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1949 3c Grand Army of the Republic - Catalog # 985

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Grading Guide
Related Products:
50 Horizontal Mounts, Black, Split-back, Pre-cut, 45 x 30 millimeters (1-3/4 x 1-3/16 inches)
25 Horizontal Strip Mounts, Black, Split-back, 215 x 30 millimeters (8-7/16 x 1-3/16 inches)

 

U.S. #985
1949 3¢ Grand Army of the Republic 
 
Issue Date: August 29, 1949
City: Indianapolis, Indiana
Quantity: 117,020,000
Printed By: Bureau of Engraving and Printing
Printing Method: Rotary Press
Perforations:  11 x 10 ½
Color: Bright rose carmine
 
U.S. #985 was issued to commemorate the last gathering of the Grand Army of the Republic. The stamp was released on August 29, 1949 – one day after the last Encampment (the 83rd) began in Indianapolis. Only 16 members were still alive, with six present at the meeting. At the final campfire, the colors (flag) of the G.A.R were retired for the last time, and a Marine Band bugler played “Taps.”
 
The Grand Army of the Republic
Benjamin F. Stevenson founded the Grand Army of the Republic, or G.A.R., in Decatur, Illinois, on April 6, 1866. This organization was created for honorably discharged Union veterans of the American Civil War who served between April 12, 1861, and April 9, 1865. At its peak in 1890, the G.A.R. had 409,489 members.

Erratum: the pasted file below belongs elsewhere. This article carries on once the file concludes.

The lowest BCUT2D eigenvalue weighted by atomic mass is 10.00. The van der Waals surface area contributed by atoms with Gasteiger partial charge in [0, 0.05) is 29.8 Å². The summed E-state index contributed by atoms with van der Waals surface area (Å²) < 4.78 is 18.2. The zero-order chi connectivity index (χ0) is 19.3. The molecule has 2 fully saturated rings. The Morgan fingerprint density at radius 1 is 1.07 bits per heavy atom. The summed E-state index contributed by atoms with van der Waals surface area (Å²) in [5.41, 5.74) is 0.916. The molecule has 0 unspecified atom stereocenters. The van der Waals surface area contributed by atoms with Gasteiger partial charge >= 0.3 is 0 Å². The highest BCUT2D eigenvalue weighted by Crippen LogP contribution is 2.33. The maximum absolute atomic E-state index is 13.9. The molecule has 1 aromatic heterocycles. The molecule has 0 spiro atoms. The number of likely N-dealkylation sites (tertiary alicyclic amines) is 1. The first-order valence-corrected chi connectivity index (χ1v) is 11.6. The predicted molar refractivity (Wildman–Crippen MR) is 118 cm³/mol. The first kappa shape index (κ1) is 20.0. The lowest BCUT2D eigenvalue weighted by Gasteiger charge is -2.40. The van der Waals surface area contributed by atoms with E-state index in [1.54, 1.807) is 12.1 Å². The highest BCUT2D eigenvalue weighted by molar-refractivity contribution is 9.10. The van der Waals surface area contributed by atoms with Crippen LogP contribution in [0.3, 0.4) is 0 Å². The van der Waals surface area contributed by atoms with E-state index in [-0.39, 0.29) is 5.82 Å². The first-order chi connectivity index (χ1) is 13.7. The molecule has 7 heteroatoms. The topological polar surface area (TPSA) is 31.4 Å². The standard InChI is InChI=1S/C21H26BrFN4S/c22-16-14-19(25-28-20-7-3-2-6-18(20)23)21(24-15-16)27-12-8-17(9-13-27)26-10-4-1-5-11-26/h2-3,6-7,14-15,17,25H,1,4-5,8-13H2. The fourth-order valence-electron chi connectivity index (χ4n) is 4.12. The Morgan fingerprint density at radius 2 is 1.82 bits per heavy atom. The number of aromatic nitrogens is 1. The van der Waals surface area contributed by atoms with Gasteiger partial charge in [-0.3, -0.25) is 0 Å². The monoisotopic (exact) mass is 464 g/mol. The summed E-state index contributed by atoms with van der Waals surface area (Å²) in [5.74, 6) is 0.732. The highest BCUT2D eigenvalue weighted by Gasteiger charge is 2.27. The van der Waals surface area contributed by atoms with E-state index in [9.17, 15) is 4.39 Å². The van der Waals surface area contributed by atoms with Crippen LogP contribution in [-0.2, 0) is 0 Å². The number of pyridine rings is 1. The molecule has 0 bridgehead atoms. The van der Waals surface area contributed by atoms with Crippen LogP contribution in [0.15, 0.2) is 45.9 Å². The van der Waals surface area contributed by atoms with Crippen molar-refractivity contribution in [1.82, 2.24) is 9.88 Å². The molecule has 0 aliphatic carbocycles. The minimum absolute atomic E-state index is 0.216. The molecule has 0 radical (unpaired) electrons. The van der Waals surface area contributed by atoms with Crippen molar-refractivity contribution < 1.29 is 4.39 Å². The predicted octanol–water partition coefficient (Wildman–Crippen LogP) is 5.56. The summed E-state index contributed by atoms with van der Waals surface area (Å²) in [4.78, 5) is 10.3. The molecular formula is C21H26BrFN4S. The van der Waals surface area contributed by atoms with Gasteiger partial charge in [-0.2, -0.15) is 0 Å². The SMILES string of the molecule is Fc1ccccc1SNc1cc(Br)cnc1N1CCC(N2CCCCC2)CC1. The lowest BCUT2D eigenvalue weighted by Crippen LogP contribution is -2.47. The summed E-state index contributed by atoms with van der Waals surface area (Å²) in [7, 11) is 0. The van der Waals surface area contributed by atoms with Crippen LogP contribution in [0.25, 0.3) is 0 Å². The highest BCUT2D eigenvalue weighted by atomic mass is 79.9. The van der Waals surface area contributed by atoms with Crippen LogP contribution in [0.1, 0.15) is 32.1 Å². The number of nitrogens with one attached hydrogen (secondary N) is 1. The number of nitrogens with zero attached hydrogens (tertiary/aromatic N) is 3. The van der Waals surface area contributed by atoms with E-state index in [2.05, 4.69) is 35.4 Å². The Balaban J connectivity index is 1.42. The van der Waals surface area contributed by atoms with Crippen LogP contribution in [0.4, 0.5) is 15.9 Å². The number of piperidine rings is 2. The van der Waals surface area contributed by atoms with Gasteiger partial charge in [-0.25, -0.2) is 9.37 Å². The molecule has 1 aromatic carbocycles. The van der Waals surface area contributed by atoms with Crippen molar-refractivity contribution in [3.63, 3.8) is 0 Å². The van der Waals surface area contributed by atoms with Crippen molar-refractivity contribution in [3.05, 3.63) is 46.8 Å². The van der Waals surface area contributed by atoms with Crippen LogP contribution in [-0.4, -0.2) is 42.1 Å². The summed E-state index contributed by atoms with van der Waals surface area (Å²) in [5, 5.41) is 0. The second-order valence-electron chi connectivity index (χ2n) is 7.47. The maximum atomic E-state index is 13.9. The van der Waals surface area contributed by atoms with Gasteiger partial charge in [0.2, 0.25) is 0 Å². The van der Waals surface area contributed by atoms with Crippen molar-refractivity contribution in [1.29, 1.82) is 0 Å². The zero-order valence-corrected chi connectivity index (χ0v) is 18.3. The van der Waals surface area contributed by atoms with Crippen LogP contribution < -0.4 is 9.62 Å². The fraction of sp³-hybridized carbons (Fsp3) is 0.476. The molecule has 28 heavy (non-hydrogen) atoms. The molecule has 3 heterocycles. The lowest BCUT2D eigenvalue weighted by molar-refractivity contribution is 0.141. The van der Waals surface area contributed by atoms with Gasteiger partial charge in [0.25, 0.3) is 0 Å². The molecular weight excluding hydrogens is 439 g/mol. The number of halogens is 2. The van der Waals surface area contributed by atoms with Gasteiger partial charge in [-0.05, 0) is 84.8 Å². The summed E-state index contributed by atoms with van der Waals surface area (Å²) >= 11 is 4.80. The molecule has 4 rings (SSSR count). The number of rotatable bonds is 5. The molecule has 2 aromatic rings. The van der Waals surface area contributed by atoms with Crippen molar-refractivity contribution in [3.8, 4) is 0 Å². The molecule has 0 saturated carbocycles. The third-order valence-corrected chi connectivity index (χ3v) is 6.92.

The G.A.R. was founded to provide fellowship among the men who fought to preserve the Union, to honor those killed in the war, to care for veteran dependents, and to preserve the U.S. Constitution. The organization grew to become an important political organization, especially within the Republican Party. The G.A.R. founded soldiers’ homes, was active in relief work, lobbied for pension legislation, and started the celebration of Memorial Day.
 
Each year, the G.A.R. staged an “encampment,” a multi-day event involving meetings, formal dinners, memorial events, and camping. The Final Encampment of the G.A.R. was held in Indianapolis, Indiana, in 1949. Its last member was Albert Woolson, who died in 1956 at the age of 109.

 



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